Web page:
When I was growing up, if I heard a song on the radio I wanted to buy, I had to run down to the record store and get the cassette tape. Millennials can’t even relate. If they hear a song they like, they download it. Instantly. Or stream it. If they see a cool gadget they need, they head to Amazon and get free two-day shipping. That’s the world we all live in now, but this is all millennials know—it’s how they grew up. If they want something, they get it. Boom. They’re used to purchasing impulsively. This translates over into how they give. They donate when they’re inspired to donate—and as such, it’s going to behoove you to be ready.

Younger givers tend to gravitate toward online donations, but remember that many are accessing websites via smartphones, so it’s crucial that your website be optimized for mobile. Don’t make people pinch and zoom in order to find your Donate button on their mobile device. Also, event fundraising and recurring giving programs can work as important giving methods for this generation as well—they’re easy ways to give. Typically, the younger the donors, the greater the number of ways they give. Since you don’t know when inspiration will strike, your best bet is to be prepared and make it as easy as possible for them to donate

5. “Stay in touch. We want to know where our money went and what kind of impact it has. An annual holiday card won’t do.”

Here’s where too many NPOs drop the ball where millennials (and frankly, donors in general) are concerned, and I fully understand that it takes more work to stay engaged—but you have to. You’re not going to be able to satisfy this generation’s need for information and connection with an annual report. These guys want to know where their money went. What kind of impact did it make? Did their donation make a difference?

Take TOMS Shoes, for example. They’re not a nonprofit, but they’ve struck a chord with the millennials who buy up these shoes like crazy. Why? Because they state explicitly what happens when a customer buys a pair of shoes: A new pair of shoes will be given to a child in need. One for one. There’s no question about how it works.

Take that model and apply it to your organization. How can you show donors the direct impact that their dollars have? You’ll win over this younger crowd much more quickly with transparent, clear and consistent communication than you will with a confusing annual giving report.

Learn ways to thank them, inform them and re-engage with them often. They value relationships. They’re used to staying connected. And they’re loyal to causes that they’re passionate about. Stay in touch with these young philanthropists, empower them to become agents of change for your organization, and you may reap big lifetime rewards from this generation.

There’s much more to learn about this up-and-coming generation, and I’m excited to tell you that MCON 2017 will focus on just that this June in Washington, D.C. It’s a conference focused on The Millennial Impact and research that’s been done on what motivates this generation to connect, involve and give to causes. We’ll also be hosting our own conference, Cause Camp.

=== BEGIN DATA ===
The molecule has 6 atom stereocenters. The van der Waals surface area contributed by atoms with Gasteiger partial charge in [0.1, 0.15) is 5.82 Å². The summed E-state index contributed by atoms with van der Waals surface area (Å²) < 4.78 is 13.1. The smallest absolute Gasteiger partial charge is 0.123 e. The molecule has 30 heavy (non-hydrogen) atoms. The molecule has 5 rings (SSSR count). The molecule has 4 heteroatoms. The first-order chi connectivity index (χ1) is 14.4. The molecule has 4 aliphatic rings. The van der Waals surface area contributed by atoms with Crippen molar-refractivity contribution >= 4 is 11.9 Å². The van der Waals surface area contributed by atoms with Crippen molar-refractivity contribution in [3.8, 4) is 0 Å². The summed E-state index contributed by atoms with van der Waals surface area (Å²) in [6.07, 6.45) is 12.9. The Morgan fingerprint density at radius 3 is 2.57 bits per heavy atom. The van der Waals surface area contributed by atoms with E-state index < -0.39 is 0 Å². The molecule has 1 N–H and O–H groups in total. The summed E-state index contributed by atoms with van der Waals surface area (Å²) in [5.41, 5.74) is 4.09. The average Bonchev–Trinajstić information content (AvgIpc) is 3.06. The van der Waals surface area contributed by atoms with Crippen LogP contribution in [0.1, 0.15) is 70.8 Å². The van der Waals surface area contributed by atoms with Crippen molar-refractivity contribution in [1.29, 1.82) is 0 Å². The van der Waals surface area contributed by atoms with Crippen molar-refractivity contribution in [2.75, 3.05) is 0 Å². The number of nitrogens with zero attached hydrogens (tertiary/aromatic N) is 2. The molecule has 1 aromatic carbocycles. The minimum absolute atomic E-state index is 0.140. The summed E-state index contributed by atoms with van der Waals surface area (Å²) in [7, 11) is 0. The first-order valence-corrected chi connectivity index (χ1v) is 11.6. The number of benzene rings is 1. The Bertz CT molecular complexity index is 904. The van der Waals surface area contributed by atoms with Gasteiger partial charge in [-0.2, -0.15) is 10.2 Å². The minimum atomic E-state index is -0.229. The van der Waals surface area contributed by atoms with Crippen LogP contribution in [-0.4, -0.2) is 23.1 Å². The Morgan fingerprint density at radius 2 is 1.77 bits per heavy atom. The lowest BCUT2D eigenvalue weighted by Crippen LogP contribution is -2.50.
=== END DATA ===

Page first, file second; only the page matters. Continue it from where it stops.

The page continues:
We’re looking forward to hearing from Derrick Feldmann, an expert on this topic, and others who know the millennial generation up close and personal. Stay tuned! We’ll have much more to share with you in March.

  • “Millennials don’t give to organizations. They support causes.” Does that effect organizational loyalty, too? I wonder if millennials are less loyal than boomers, or if their loyalty simply looks different.

    • Randy Hawthorne

      I believe that millennials can be an incredibly loyal bunch. You just need to be mindful to continue to foster the relationship and show that they’re doing good through your organization. It’s just important to let them know about what you’re trying to accomplish and not focus on the “we” but the “what.”

  • Marguerite McCurry

    this is one of the best set of facts I’ve seen on this topic…THANK YOU! I’ve been preaching this for a year…nice to have some backup!

    • Randy Hawthorne

      Thank YOU. I’m glad this is helpful for you.

  • Jay Wilkinson

    Great insight.

    • nphub

      Thanks for reading!

  • Briana Flake

    We have a gofundme account set up for our daughter Hailey she’s about a month old now and was born with a huge mass on her neck we just recently lost our car and my husband list his job that provided insurance for our sweet girl she is still in the hospital in Birmingham Alabama which is 6 hours away from us. We have no way to see her and her medical expenses are racking up. If there is anyway you could spread the word to her cause me and my husband would greatly appreciate it. We have been share our post for it but we need someone with more media power to help us. Please if you could just help our cause by getting the word out there we would be eternally grateful!

  • Amber Alter

    Great article! I was wondering if you could share some of the resources that you used to understand the giving behaviors of millennials. I am trying to convince my organization to focus more on the millennial demographic and they are very data-driven. Any links to research in this field would be awesome. Thanks!

  • Kat

    Hi! I second Amber Alter’s comment about sources — would love to use in a presentation I’m putting together. Please let us know if you could share.

  • gwen

    I like the angle of your article but as a millennial, I find people often clump us together with large assumptions that are far from true. I was born in 1990 and surely remember what life was like before streaming, Amazon and instant gratification for anything I please. The millennial generation is anyone born after 1980, so anyone born up to 10 years before me remembers these things as well and probably much more. I remember when being on the internet would make your phone line busy, I remember dial-up internet and the first generation of iPods. Millennials are a larger group than many people think, so don’t assume all we know is instant buying and gratification.

  • Shay LePew

    Really great article! I agree with gwen about point #4 – Me and most millennials I know don’t buy impulsively, unless it’s super cheap, free or food.